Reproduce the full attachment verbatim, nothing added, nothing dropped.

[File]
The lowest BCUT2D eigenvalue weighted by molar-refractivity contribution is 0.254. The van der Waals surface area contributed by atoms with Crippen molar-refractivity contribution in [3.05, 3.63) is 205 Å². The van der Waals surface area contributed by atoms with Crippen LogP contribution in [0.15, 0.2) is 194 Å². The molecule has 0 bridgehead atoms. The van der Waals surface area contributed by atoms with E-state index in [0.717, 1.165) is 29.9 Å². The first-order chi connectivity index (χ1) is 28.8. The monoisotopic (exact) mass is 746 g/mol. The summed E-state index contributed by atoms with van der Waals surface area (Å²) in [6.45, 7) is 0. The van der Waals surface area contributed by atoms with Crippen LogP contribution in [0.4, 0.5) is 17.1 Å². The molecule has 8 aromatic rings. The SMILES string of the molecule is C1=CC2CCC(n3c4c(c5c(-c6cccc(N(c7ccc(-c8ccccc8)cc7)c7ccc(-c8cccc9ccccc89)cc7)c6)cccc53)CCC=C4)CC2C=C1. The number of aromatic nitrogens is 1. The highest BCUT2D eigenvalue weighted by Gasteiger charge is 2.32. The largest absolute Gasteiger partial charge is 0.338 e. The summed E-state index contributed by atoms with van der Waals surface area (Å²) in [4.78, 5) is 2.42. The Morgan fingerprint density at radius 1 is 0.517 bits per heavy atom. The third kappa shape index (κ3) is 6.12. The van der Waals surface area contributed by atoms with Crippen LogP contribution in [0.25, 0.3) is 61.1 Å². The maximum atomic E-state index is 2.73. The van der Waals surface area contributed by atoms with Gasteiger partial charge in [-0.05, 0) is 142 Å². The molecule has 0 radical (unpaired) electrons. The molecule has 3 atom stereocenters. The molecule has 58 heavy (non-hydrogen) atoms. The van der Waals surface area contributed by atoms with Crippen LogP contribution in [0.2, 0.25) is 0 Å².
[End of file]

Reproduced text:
The lowest BCUT2D eigenvalue weighted by molar-refractivity contribution is 0.254. The van der Waals surface area contributed by atoms with Crippen molar-refractivity contribution in [3.05, 3.63) is 205 Å². The van der Waals surface area contributed by atoms with Crippen LogP contribution in [0.15, 0.2) is 194 Å². The molecule has 0 bridgehead atoms. The van der Waals surface area contributed by atoms with E-state index in [0.717, 1.165) is 29.9 Å². The first-order chi connectivity index (χ1) is 28.8. The monoisotopic (exact) mass is 746 g/mol. The summed E-state index contributed by atoms with van der Waals surface area (Å²) in [6.45, 7) is 0. The van der Waals surface area contributed by atoms with Crippen LogP contribution in [0.4, 0.5) is 17.1 Å². The molecule has 8 aromatic rings. The SMILES string of the molecule is C1=CC2CCC(n3c4c(c5c(-c6cccc(N(c7ccc(-c8ccccc8)cc7)c7ccc(-c8cccc9ccccc89)cc7)c6)cccc53)CCC=C4)CC2C=C1. The number of aromatic nitrogens is 1. The highest BCUT2D eigenvalue weighted by Gasteiger charge is 2.32. The largest absolute Gasteiger partial charge is 0.338 e. The summed E-state index contributed by atoms with van der Waals surface area (Å²) in [4.78, 5) is 2.42. The Morgan fingerprint density at radius 1 is 0.517 bits per heavy atom. The third kappa shape index (κ3) is 6.12. The van der Waals surface area contributed by atoms with Crippen LogP contribution in [0.25, 0.3) is 61.1 Å². The maximum atomic E-state index is 2.73. The van der Waals surface area contributed by atoms with Gasteiger partial charge in [-0.05, 0) is 142 Å². The molecule has 0 radical (unpaired) electrons. The molecule has 3 atom stereocenters. The molecule has 58 heavy (non-hydrogen) atoms. The van der Waals surface area contributed by atoms with Crippen LogP contribution in [0.2, 0.25) is 0 Å².